The Emperor, and many people on Earth, have been struck with leutomosis, a deadly disease. It was brought to Earth by the Lunars, people from what started out as a simple moon colony and have grown to be dangerous, magical, and feared. But Cinder may hold the cure to the disease in her blood - in fact, she may hold more than the cure.

Review: This book is a Cinderella retelling, but not in the way you could imagine. I've heard a lot about this book and wanted to read it, and was so glad when I found it waiting for me at my library.

Cinder is new and fresh, and I loved the way she responded to everything - from the disease to Prince Kai. Even though she may no longer be human, she acts like she is, with the same feelings we have. She also has to deal with prejudice and discrimination, and she tries desperately to keep Prince Kai from finding out - especially since he's shown an interest in her.

Queen Levana and the Lunars are a little frightening and unearthly, and I love them for it. Everything about them had me biting my nails, and leaning forward in my seat. It was pretty awesome.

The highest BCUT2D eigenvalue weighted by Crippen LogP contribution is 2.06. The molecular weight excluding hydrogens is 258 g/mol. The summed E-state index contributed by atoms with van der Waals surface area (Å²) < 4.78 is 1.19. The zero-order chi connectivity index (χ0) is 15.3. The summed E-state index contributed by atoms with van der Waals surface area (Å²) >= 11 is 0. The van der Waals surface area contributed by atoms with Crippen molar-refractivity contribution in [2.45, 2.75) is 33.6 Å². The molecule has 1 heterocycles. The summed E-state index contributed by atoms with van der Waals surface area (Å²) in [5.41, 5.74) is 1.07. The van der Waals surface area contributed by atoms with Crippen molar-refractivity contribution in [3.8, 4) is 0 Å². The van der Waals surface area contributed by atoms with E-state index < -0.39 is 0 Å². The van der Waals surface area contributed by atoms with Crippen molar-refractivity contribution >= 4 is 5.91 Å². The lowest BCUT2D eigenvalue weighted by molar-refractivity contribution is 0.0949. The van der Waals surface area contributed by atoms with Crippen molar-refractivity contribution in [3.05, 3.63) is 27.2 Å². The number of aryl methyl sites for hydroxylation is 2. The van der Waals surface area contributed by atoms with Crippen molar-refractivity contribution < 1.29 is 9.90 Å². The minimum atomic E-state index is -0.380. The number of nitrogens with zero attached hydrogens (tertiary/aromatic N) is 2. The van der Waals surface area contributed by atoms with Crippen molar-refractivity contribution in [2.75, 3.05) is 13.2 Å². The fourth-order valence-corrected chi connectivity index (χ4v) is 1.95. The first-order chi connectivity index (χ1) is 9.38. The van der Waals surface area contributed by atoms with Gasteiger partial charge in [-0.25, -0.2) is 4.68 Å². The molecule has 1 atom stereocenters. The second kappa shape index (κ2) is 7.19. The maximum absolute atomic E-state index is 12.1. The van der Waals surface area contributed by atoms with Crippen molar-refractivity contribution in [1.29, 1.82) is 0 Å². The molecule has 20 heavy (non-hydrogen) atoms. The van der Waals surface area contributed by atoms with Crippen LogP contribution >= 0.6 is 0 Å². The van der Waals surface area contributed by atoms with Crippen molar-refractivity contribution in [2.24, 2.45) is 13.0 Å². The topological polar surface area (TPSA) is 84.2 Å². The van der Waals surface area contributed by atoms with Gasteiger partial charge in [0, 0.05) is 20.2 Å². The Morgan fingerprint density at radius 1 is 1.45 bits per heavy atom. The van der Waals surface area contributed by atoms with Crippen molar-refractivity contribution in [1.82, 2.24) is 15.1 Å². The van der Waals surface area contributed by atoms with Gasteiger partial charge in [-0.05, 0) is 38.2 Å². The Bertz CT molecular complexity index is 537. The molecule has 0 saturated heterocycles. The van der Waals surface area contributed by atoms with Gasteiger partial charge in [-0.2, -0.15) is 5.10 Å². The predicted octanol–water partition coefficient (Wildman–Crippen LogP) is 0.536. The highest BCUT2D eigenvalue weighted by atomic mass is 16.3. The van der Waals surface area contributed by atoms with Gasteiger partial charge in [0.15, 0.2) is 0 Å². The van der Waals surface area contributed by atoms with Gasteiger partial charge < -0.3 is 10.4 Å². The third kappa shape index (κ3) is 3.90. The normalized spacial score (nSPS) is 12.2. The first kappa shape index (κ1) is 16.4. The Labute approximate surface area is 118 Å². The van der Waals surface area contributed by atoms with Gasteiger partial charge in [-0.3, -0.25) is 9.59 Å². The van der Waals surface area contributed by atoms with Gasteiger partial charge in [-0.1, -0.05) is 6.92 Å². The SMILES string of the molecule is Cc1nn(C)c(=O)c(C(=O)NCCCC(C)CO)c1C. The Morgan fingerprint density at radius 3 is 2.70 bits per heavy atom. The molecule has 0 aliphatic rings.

Prince Kai as a character was pretty awesome as well. He was joking and sarcastic, and not like what you would expect him to be in his position. That being said, he did have a little bit of teenage guy in him - worried about marriage and pretty girls and kissing. But it was for what I believe is a nobler reason - for his country, the Eastern Commonwealth.

This book was written in third person, and while I normally don't like books as much when they're written in third person, this book made third person as personal as first. It was awesome!